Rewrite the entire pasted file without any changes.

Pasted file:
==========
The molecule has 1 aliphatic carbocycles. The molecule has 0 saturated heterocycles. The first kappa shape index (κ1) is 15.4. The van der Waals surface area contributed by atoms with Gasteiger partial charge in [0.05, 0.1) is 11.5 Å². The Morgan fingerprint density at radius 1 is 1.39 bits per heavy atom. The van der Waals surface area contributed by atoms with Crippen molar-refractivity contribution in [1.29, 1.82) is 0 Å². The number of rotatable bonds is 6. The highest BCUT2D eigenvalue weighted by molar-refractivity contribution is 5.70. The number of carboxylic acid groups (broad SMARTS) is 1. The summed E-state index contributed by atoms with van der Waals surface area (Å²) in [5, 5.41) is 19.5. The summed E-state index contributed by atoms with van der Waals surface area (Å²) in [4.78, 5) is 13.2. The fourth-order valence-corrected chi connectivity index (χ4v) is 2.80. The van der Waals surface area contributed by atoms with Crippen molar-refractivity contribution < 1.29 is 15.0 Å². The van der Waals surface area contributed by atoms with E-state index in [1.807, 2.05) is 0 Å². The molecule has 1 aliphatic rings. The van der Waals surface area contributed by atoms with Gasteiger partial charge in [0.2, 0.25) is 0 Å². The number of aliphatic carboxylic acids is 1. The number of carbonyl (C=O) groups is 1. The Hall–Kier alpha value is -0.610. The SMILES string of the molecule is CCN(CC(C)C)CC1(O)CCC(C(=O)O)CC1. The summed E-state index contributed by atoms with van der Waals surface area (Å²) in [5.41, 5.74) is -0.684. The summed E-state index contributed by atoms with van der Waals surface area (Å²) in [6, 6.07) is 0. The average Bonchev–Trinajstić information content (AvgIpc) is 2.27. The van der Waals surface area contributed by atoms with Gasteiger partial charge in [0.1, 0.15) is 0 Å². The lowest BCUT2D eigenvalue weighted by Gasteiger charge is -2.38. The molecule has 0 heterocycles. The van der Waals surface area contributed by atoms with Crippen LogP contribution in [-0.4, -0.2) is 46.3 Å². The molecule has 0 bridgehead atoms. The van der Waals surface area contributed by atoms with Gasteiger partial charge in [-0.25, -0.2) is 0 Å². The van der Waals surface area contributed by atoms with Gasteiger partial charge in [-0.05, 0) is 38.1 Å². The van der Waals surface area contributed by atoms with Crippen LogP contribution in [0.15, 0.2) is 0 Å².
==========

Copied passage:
The molecule has 1 aliphatic carbocycles. The molecule has 0 saturated heterocycles. The first kappa shape index (κ1) is 15.4. The van der Waals surface area contributed by atoms with Gasteiger partial charge in [0.05, 0.1) is 11.5 Å². The Morgan fingerprint density at radius 1 is 1.39 bits per heavy atom. The van der Waals surface area contributed by atoms with Crippen molar-refractivity contribution in [1.29, 1.82) is 0 Å². The number of rotatable bonds is 6. The highest BCUT2D eigenvalue weighted by molar-refractivity contribution is 5.70. The number of carboxylic acid groups (broad SMARTS) is 1. The summed E-state index contributed by atoms with van der Waals surface area (Å²) in [5, 5.41) is 19.5. The summed E-state index contributed by atoms with van der Waals surface area (Å²) in [4.78, 5) is 13.2. The fourth-order valence-corrected chi connectivity index (χ4v) is 2.80. The van der Waals surface area contributed by atoms with Crippen molar-refractivity contribution < 1.29 is 15.0 Å². The van der Waals surface area contributed by atoms with E-state index in [1.807, 2.05) is 0 Å². The molecule has 1 aliphatic rings. The van der Waals surface area contributed by atoms with Gasteiger partial charge in [0.2, 0.25) is 0 Å². The number of aliphatic carboxylic acids is 1. The number of carbonyl (C=O) groups is 1. The Hall–Kier alpha value is -0.610. The SMILES string of the molecule is CCN(CC(C)C)CC1(O)CCC(C(=O)O)CC1. The summed E-state index contributed by atoms with van der Waals surface area (Å²) in [5.41, 5.74) is -0.684. The summed E-state index contributed by atoms with van der Waals surface area (Å²) in [6, 6.07) is 0. The average Bonchev–Trinajstić information content (AvgIpc) is 2.27. The van der Waals surface area contributed by atoms with Gasteiger partial charge in [0.1, 0.15) is 0 Å². The lowest BCUT2D eigenvalue weighted by Gasteiger charge is -2.38. The molecule has 0 heterocycles. The van der Waals surface area contributed by atoms with Crippen LogP contribution in [-0.4, -0.2) is 46.3 Å². The molecule has 0 bridgehead atoms. The van der Waals surface area contributed by atoms with Gasteiger partial charge in [-0.25, -0.2) is 0 Å². The van der Waals surface area contributed by atoms with Gasteiger partial charge in [-0.05, 0) is 38.1 Å². The van der Waals surface area contributed by atoms with Crippen LogP contribution in [0.15, 0.2) is 0 Å².